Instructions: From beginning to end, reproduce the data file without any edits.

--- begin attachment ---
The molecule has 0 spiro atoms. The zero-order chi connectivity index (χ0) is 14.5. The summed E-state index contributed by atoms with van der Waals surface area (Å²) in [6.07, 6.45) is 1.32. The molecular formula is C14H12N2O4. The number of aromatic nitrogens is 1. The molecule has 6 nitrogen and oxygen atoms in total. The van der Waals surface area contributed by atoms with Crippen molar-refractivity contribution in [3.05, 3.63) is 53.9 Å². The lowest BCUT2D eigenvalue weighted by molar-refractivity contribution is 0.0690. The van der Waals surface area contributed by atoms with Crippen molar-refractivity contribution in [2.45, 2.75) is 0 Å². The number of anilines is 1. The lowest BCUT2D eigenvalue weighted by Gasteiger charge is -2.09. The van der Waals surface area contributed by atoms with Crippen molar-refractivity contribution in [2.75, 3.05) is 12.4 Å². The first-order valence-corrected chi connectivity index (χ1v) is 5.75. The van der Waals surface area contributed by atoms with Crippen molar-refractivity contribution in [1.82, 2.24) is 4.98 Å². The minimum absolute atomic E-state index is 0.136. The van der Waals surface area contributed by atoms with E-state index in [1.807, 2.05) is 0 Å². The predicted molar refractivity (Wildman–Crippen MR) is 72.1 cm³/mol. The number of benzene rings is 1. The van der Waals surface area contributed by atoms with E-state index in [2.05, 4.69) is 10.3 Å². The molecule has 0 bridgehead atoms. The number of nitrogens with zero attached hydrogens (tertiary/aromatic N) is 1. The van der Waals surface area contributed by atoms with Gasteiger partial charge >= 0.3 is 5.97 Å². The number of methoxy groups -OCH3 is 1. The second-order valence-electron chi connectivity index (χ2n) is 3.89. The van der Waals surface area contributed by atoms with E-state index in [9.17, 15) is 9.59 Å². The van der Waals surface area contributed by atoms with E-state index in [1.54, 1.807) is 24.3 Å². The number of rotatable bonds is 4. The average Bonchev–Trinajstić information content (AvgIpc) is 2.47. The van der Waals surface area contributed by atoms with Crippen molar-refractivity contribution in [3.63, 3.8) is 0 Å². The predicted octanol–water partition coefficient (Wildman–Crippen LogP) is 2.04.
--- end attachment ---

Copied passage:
The molecule has 0 spiro atoms. The zero-order chi connectivity index (χ0) is 14.5. The summed E-state index contributed by atoms with van der Waals surface area (Å²) in [6.07, 6.45) is 1.32. The molecular formula is C14H12N2O4. The number of aromatic nitrogens is 1. The molecule has 6 nitrogen and oxygen atoms in total. The van der Waals surface area contributed by atoms with Crippen molar-refractivity contribution in [3.05, 3.63) is 53.9 Å². The lowest BCUT2D eigenvalue weighted by molar-refractivity contribution is 0.0690. The van der Waals surface area contributed by atoms with Crippen molar-refractivity contribution in [2.45, 2.75) is 0 Å². The number of anilines is 1. The lowest BCUT2D eigenvalue weighted by Gasteiger charge is -2.09. The van der Waals surface area contributed by atoms with Crippen molar-refractivity contribution in [2.75, 3.05) is 12.4 Å². The first-order valence-corrected chi connectivity index (χ1v) is 5.75. The van der Waals surface area contributed by atoms with Crippen molar-refractivity contribution in [1.82, 2.24) is 4.98 Å². The minimum absolute atomic E-state index is 0.136. The van der Waals surface area contributed by atoms with E-state index in [1.807, 2.05) is 0 Å². The predicted molar refractivity (Wildman–Crippen MR) is 72.1 cm³/mol. The number of benzene rings is 1. The van der Waals surface area contributed by atoms with E-state index in [2.05, 4.69) is 10.3 Å². The molecule has 0 bridgehead atoms. The number of nitrogens with zero attached hydrogens (tertiary/aromatic N) is 1. The van der Waals surface area contributed by atoms with Gasteiger partial charge >= 0.3 is 5.97 Å². The number of methoxy groups -OCH3 is 1. The second-order valence-electron chi connectivity index (χ2n) is 3.89. The van der Waals surface area contributed by atoms with E-state index in [9.17, 15) is 9.59 Å². The van der Waals surface area contributed by atoms with E-state index in [1.54, 1.807) is 24.3 Å². The number of rotatable bonds is 4. The average Bonchev–Trinajstić information content (AvgIpc) is 2.47. The van der Waals surface area contributed by atoms with Crippen molar-refractivity contribution in [3.63, 3.8) is 0 Å². The predicted octanol–water partition coefficient (Wildman–Crippen LogP) is 2.04.